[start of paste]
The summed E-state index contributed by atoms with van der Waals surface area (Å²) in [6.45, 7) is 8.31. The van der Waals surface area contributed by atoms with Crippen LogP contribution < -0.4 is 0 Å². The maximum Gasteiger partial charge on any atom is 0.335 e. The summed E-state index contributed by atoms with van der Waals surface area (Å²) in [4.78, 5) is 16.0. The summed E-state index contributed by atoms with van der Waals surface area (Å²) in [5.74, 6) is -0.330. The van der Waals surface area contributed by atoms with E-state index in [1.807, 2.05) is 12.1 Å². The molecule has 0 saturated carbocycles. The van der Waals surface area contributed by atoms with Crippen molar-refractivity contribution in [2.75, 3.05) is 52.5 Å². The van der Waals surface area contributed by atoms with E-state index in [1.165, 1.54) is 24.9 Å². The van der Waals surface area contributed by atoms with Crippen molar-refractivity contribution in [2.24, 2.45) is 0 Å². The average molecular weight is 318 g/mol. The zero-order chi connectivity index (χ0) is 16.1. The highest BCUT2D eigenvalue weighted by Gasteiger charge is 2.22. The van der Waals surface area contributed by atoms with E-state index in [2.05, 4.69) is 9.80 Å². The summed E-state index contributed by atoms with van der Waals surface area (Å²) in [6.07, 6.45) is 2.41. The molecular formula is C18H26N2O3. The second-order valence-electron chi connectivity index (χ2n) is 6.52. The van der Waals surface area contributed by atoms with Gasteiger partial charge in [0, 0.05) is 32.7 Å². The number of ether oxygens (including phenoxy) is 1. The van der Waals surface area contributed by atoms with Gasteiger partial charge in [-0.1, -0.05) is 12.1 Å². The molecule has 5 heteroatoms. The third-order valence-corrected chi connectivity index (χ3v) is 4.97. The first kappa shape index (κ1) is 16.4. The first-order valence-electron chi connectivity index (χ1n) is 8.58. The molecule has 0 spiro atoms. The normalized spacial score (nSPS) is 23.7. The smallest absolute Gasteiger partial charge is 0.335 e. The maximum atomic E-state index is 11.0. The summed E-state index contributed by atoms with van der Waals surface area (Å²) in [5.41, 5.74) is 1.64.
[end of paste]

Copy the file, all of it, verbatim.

The summed E-state index contributed by atoms with van der Waals surface area (Å²) in [6.45, 7) is 8.31. The van der Waals surface area contributed by atoms with Crippen LogP contribution < -0.4 is 0 Å². The maximum Gasteiger partial charge on any atom is 0.335 e. The summed E-state index contributed by atoms with van der Waals surface area (Å²) in [4.78, 5) is 16.0. The summed E-state index contributed by atoms with van der Waals surface area (Å²) in [5.74, 6) is -0.330. The van der Waals surface area contributed by atoms with E-state index in [1.807, 2.05) is 12.1 Å². The molecule has 0 saturated carbocycles. The van der Waals surface area contributed by atoms with Crippen molar-refractivity contribution in [2.75, 3.05) is 52.5 Å². The van der Waals surface area contributed by atoms with E-state index in [1.165, 1.54) is 24.9 Å². The van der Waals surface area contributed by atoms with Crippen molar-refractivity contribution in [2.24, 2.45) is 0 Å². The average molecular weight is 318 g/mol. The zero-order chi connectivity index (χ0) is 16.1. The highest BCUT2D eigenvalue weighted by Gasteiger charge is 2.22. The van der Waals surface area contributed by atoms with E-state index in [2.05, 4.69) is 9.80 Å². The summed E-state index contributed by atoms with van der Waals surface area (Å²) in [6.07, 6.45) is 2.41. The molecular formula is C18H26N2O3. The second-order valence-electron chi connectivity index (χ2n) is 6.52. The van der Waals surface area contributed by atoms with Gasteiger partial charge in [0, 0.05) is 32.7 Å². The number of ether oxygens (including phenoxy) is 1. The van der Waals surface area contributed by atoms with Gasteiger partial charge in [-0.1, -0.05) is 12.1 Å². The molecule has 5 heteroatoms. The third-order valence-corrected chi connectivity index (χ3v) is 4.97. The first kappa shape index (κ1) is 16.4. The first-order valence-electron chi connectivity index (χ1n) is 8.58. The molecule has 0 spiro atoms. The normalized spacial score (nSPS) is 23.7. The smallest absolute Gasteiger partial charge is 0.335 e. The maximum atomic E-state index is 11.0. The summed E-state index contributed by atoms with van der Waals surface area (Å²) in [5.41, 5.74) is 1.64.